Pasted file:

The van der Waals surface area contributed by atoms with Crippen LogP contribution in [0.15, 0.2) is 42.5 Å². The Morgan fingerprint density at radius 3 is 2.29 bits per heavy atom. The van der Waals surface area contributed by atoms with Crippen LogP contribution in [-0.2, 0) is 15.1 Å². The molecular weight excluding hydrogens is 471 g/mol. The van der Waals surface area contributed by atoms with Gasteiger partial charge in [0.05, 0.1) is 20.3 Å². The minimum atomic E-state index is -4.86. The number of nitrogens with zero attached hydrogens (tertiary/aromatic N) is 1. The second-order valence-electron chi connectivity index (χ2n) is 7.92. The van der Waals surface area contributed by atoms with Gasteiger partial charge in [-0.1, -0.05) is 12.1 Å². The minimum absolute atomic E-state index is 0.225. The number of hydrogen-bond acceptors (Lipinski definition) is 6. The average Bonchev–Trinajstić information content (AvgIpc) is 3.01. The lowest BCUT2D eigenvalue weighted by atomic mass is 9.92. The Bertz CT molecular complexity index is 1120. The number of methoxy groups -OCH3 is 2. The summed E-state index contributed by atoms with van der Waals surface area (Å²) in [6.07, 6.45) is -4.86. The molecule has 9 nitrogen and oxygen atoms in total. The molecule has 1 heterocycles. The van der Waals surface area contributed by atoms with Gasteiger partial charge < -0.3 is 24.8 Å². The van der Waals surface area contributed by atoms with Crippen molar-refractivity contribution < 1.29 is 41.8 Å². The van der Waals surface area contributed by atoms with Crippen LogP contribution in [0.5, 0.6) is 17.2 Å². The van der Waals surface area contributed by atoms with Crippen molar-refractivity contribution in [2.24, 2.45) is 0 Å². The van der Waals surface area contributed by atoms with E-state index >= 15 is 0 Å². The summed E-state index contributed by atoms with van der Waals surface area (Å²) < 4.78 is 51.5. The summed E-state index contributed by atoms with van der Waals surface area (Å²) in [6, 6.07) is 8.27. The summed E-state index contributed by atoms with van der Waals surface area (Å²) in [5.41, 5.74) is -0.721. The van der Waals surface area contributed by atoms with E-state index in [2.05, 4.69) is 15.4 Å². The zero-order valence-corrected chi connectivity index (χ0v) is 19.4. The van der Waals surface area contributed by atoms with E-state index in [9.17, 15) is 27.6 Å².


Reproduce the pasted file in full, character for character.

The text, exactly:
The van der Waals surface area contributed by atoms with Crippen LogP contribution in [0.15, 0.2) is 42.5 Å². The Morgan fingerprint density at radius 3 is 2.29 bits per heavy atom. The van der Waals surface area contributed by atoms with Crippen LogP contribution in [-0.2, 0) is 15.1 Å². The molecular weight excluding hydrogens is 471 g/mol. The van der Waals surface area contributed by atoms with Gasteiger partial charge in [0.05, 0.1) is 20.3 Å². The minimum atomic E-state index is -4.86. The number of nitrogens with zero attached hydrogens (tertiary/aromatic N) is 1. The second-order valence-electron chi connectivity index (χ2n) is 7.92. The van der Waals surface area contributed by atoms with Gasteiger partial charge in [-0.1, -0.05) is 12.1 Å². The minimum absolute atomic E-state index is 0.225. The number of hydrogen-bond acceptors (Lipinski definition) is 6. The average Bonchev–Trinajstić information content (AvgIpc) is 3.01. The lowest BCUT2D eigenvalue weighted by atomic mass is 9.92. The Bertz CT molecular complexity index is 1120. The number of methoxy groups -OCH3 is 2. The summed E-state index contributed by atoms with van der Waals surface area (Å²) in [6.07, 6.45) is -4.86. The molecule has 9 nitrogen and oxygen atoms in total. The molecule has 1 heterocycles. The van der Waals surface area contributed by atoms with Gasteiger partial charge < -0.3 is 24.8 Å². The van der Waals surface area contributed by atoms with Crippen molar-refractivity contribution < 1.29 is 41.8 Å². The van der Waals surface area contributed by atoms with Crippen LogP contribution in [0.5, 0.6) is 17.2 Å². The van der Waals surface area contributed by atoms with Crippen molar-refractivity contribution in [2.24, 2.45) is 0 Å². The van der Waals surface area contributed by atoms with E-state index >= 15 is 0 Å². The summed E-state index contributed by atoms with van der Waals surface area (Å²) < 4.78 is 51.5. The summed E-state index contributed by atoms with van der Waals surface area (Å²) in [6, 6.07) is 8.27. The summed E-state index contributed by atoms with van der Waals surface area (Å²) in [5.41, 5.74) is -0.721. The van der Waals surface area contributed by atoms with E-state index in [2.05, 4.69) is 15.4 Å². The zero-order valence-corrected chi connectivity index (χ0v) is 19.4. The van der Waals surface area contributed by atoms with E-state index in [9.17, 15) is 27.6 Å².